In line with EMA's objective to lower compliance costs for its licensees, the initial licence fees for electricity and gas licences are prorated based on the number of days remaining before the start of the next financial year. This initiative took effect from 21 September 2015.

Reduction of Oil Stockpile requirements for Generation Companies

To ensure the security and reliability of our electricity supply, commercial generation companies are required to maintain fuel reserves for generating electricity. This policy is intended to ensure that each generation company can continue to generate electricity if its primary fuel supply is disrupted.

Following a review, EMA revised the fuel reserve policy to require generation companies to maintain fuel reserves to cover at least 60 days of their respective normal operations – a reduction from 90 days previously. This revised fuel reserves policy, which took effect in February 2016, is estimated to result in savings of at least $20 million annually for the generation companies, without compromising the security of electricity supply.

Simplifying monitoring requirements for Interruptible Load facilities

Interruptible Load Service Providers (ILSPs) previously had to install measurement instruments for each of their interruptible equipment and grid connection points. They also had to transmit power consumption data for both grid connection point and individual interruptible equipment (with load of 100kW or more) to EMA at 30-second intervals.

With effect from 17 November 2015, ILSPs only have to transmit data for grid connection points, and only at 1-minute intervals. This helps ILSPs save on compliance costs and enhance market competition. These changes reduce compliance costs, especially for ILSPs with many (smaller than 100kW) pieces of interruptible equipment. They also save on data transmission costs with the reduction in frequency of data transmission from 30-second to 1-minute intervals.

In addition, ILSPs are now allowed to aggregate loads (including those smaller than 100kW). This means they can have more interruptible equipment, thus enhancing competition in the electricity market for the benefit of consumers.

4. Empowering Consumers and Licensees

More businesses to benefit from having a choice of retailers to buy electricity from

Prior to April 2014, only large commercial and industrial (C&I) consumers with an average monthly consumption of at least 10,000 kWh had the option to buy electricity from retailers of their choice, as alternatives to the regulated tariff.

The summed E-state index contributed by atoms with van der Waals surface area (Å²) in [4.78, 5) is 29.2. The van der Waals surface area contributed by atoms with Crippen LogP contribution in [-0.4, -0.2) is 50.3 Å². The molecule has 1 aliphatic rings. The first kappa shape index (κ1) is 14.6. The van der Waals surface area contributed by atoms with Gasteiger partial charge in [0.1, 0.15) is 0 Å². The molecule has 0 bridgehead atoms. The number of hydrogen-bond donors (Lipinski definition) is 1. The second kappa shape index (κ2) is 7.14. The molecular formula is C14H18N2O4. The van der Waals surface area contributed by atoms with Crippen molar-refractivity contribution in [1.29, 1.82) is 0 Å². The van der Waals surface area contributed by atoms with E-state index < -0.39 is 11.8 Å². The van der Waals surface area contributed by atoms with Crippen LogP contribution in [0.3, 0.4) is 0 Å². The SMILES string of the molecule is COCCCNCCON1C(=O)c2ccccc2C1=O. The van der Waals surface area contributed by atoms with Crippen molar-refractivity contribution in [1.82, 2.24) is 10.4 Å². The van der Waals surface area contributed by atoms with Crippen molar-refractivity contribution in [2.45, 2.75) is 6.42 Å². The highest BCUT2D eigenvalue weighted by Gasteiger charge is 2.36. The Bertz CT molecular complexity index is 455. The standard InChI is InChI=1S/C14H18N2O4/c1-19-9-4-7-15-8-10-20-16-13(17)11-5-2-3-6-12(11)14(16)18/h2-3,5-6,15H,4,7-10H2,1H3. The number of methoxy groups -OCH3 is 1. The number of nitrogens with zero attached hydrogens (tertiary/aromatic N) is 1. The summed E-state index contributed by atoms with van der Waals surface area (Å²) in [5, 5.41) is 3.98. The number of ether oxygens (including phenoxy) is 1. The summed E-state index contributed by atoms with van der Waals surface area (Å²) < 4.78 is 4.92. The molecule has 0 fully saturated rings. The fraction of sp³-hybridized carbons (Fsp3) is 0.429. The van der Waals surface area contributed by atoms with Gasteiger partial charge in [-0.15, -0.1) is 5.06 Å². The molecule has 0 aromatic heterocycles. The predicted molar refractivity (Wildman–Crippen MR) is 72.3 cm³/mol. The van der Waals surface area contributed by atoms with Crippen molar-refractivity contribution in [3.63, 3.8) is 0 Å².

Under EMA's Increased Retail Contestability (IRC) initiative, the eligibility threshold for C&I consumers was lowered in stages:

  • from 10,000 kWh to 8,000 kWh on 1 April 2014.
  • to 4,000 kWh on 1 October 2014.
  • further lowered to 2,000 kWh on 1 July 2015. About 10,000 more C&I consumers (or 13,500 accounts) then were eligible to negotiate for retail packages at competitive prices.

EMA is working with industry stakeholders to fully open the electricity retail market to competition by the second half of 2018. This is the stage where the remaining 1.3 million small consumers, mainly households, have the option to choose whether they want to remain on the regulated tariff or switch to buy electricity from retailers at market prices.

Supporting solar installation deployment

EMA facilitated the deployment of solar systems by simplifying rules and regulations.

This included:

  • Easy access to solar information through a one-stop online portal; and
  • Greater ease for consumers with solar installations to be paid for excess electricity that they generate and export to the power grid.

This has supported the growth of solar deployment in Singapore, which stands at 70MWp in Q1 2016.

Enabling potential applicants to self-assess before applying for an electrician’s licence

Applicants for an electrician's licence are required to take assessment test. A licence will be issued only if the applicant is assessed to have the relevant knowledge and experience to carry out electrical work. To enable potential applicants to make a self-assessment before applying for the licence, EMA has made available on its website a set of typical technical questions that applicants would be tested on. This helps potential applicants to gauge their readiness before applying for an electrician’s licence. This initiative was implemented in April 2016.